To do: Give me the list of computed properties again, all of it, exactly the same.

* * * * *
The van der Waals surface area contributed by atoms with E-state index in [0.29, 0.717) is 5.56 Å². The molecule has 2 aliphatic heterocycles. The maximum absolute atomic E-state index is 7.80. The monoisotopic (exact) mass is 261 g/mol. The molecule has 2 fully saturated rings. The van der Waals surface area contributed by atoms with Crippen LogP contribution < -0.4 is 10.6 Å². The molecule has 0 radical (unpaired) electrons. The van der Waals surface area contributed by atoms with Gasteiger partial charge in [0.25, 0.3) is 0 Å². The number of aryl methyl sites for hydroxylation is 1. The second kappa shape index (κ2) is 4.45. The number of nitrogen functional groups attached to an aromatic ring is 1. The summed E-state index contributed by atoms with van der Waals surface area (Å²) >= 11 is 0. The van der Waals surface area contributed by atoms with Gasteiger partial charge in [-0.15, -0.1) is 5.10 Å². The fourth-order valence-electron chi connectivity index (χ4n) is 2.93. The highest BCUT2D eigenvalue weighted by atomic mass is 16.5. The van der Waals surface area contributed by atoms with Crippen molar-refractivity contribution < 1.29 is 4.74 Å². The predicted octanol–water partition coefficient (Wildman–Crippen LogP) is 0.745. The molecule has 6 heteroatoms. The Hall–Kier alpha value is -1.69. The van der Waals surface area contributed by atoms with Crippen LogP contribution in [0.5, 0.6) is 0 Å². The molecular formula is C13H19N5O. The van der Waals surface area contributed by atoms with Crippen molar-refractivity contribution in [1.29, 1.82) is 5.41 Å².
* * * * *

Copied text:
The van der Waals surface area contributed by atoms with E-state index in [0.29, 0.717) is 5.56 Å². The molecule has 2 aliphatic heterocycles. The maximum absolute atomic E-state index is 7.80. The monoisotopic (exact) mass is 261 g/mol. The molecule has 2 fully saturated rings. The van der Waals surface area contributed by atoms with Crippen LogP contribution < -0.4 is 10.6 Å². The molecule has 0 radical (unpaired) electrons. The van der Waals surface area contributed by atoms with Gasteiger partial charge in [0.25, 0.3) is 0 Å². The number of aryl methyl sites for hydroxylation is 1. The second kappa shape index (κ2) is 4.45. The number of nitrogen functional groups attached to an aromatic ring is 1. The summed E-state index contributed by atoms with van der Waals surface area (Å²) >= 11 is 0. The van der Waals surface area contributed by atoms with Gasteiger partial charge in [-0.15, -0.1) is 5.10 Å². The fourth-order valence-electron chi connectivity index (χ4n) is 2.93. The highest BCUT2D eigenvalue weighted by atomic mass is 16.5. The van der Waals surface area contributed by atoms with Crippen molar-refractivity contribution < 1.29 is 4.74 Å². The predicted octanol–water partition coefficient (Wildman–Crippen LogP) is 0.745. The molecule has 6 heteroatoms. The Hall–Kier alpha value is -1.69. The van der Waals surface area contributed by atoms with Crippen LogP contribution in [0.5, 0.6) is 0 Å². The molecular formula is C13H19N5O. The van der Waals surface area contributed by atoms with Crippen molar-refractivity contribution in [1.29, 1.82) is 5.41 Å².